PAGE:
"That was the call I figured out I needed to find a different job."

-- dangitjon

Finally, some simply had a front row seat to sudden tragedy.

These operators were flies on the wall when disaster struck. They never asked to witness what they witnessed, but sometimes that came with the territory.

A Holiday Tragedy 

"My mom is a 911 dispatcher. Early on she said one Christmas Eve while working she got a call from an elderly lady who's husband had just collapsed(and died) from a heart attack and in the background Alvin and the Chipmunks Christmas music was playing on blast."

"The lady was screaming and crying and begging for her husband to wake up but my mom could hear his gurgling in his last breathes. She doesn't listen to or watch Alvin and the chipmunks since."

-- Blueflowerbluehair

What is it About Christmas?

"Christmas night. 911 call with crying child on the other end. A neighbor had run her car over her mom during a domestic."

"The mom crawled to the porch bleeding and the child saw the car coming back. I had her hide quietly in a closet with the cordless phone."

"The 10 year old child was crying and screamed that she hated Christmas. She was afraid of the police when they got there."

"I kept her on the phone until she felt safe enough to give the phone to an officer. I almost fainted after that call was over. Had nightmares for a while."

-- 2FunBoofer

Close to Home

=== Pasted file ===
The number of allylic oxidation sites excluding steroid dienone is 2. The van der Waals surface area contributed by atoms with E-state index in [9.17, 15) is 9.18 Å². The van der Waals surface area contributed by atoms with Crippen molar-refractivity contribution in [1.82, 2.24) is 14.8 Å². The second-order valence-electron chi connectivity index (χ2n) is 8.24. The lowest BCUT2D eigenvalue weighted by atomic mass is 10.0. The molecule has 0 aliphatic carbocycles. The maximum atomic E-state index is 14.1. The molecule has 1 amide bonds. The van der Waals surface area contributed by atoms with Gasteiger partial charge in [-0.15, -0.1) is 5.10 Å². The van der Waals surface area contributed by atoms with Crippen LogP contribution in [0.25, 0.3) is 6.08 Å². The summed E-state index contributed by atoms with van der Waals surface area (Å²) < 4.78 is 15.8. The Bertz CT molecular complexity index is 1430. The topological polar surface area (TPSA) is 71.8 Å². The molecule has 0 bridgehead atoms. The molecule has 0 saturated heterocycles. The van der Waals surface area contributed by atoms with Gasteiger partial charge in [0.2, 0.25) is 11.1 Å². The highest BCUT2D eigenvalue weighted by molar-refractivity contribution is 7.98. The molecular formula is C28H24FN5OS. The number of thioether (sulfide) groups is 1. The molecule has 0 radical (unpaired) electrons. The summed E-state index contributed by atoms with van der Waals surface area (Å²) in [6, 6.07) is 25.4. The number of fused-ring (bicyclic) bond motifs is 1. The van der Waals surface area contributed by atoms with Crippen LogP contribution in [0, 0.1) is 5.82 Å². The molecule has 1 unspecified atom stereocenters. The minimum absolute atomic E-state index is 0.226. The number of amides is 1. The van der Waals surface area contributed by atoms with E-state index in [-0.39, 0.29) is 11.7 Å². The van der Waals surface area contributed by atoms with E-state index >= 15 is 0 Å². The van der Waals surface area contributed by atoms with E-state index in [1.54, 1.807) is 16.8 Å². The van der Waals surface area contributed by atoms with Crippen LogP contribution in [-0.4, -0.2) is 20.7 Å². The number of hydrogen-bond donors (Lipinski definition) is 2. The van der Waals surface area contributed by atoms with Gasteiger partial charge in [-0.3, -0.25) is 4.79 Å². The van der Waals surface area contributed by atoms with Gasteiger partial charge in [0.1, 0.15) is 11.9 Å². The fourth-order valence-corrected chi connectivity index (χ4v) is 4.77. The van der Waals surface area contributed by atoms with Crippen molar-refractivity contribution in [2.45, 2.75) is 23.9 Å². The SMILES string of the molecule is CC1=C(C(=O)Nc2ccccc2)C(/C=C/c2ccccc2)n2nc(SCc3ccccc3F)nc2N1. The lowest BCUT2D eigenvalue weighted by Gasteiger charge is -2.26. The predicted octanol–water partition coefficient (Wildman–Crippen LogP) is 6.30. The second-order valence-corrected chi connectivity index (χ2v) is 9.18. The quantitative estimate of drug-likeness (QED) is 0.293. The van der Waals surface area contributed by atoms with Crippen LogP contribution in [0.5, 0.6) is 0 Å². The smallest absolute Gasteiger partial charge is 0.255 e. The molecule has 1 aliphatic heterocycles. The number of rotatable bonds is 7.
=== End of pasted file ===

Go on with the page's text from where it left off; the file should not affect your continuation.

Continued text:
"Not a dispatcher but I handle radio communications for the Coast Guard. One night I was on the radio and got a call from an 11 year old kid whose boat had started to sink. He was out with his dad and 6 year old brother."

"They had been hit by another boat and his father got knocked unconscious. I remember the entire conversation up until the radio had gone underwater."

"They ended up finding his dad floating on his back alive but the two boys didn't make it. That one really fu**ed with me because my two littlest brothers were around the same age as the youngest."

-- HIRSH2243

A Horrible Clock 

"Another one that stays with me was the man who called in. It was the anniversary of his adult son having hanged himself. He'd now come home to find his wife had done the same."

"That date is always going to be a black day for him."

-- mozgw4


If you or someone you know is struggling, you can contact the National Suicide Prevention Lifeline at 1-800-273-TALK (8255).

To find help outside the United States, the International Association for Suicide Prevention has resources available at https://www.iasp.info/resources/Crisis_Centres/

Again, we hope you never have to use the 911 call in your life. Nobody wants to be involved in a sudden emergency or a tragic incident.

But hopefully, if you do, an operator like one of these thoughtful, sensitive Redditors is on the other end.

Image by Nguyen Dinh Lich from Pixabay

When I was moving on from middle school to high school my parents had me tested for the "gifted" program. By some miracle I passed and was accepted. And then I turned it down. Everyone was irritated. "This will pave the way for any college you want! You'll learn so much!" his path will set you up for life!" Every adult tried valiantly to sell me this merchandise but in my gut I just wasn't buying it. So I "settled" a level below, merely advanced classes. And upon reflection... it was the best choice I ever made.

Redditor u/dauntlessdaisy was wondering how far some in life got by asking... For those of you who were considered "gifted" in school, what are you doing with your life now?
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Image by Markus Spiske from Pixabay

There's a million things that can happen to you while out on on the road.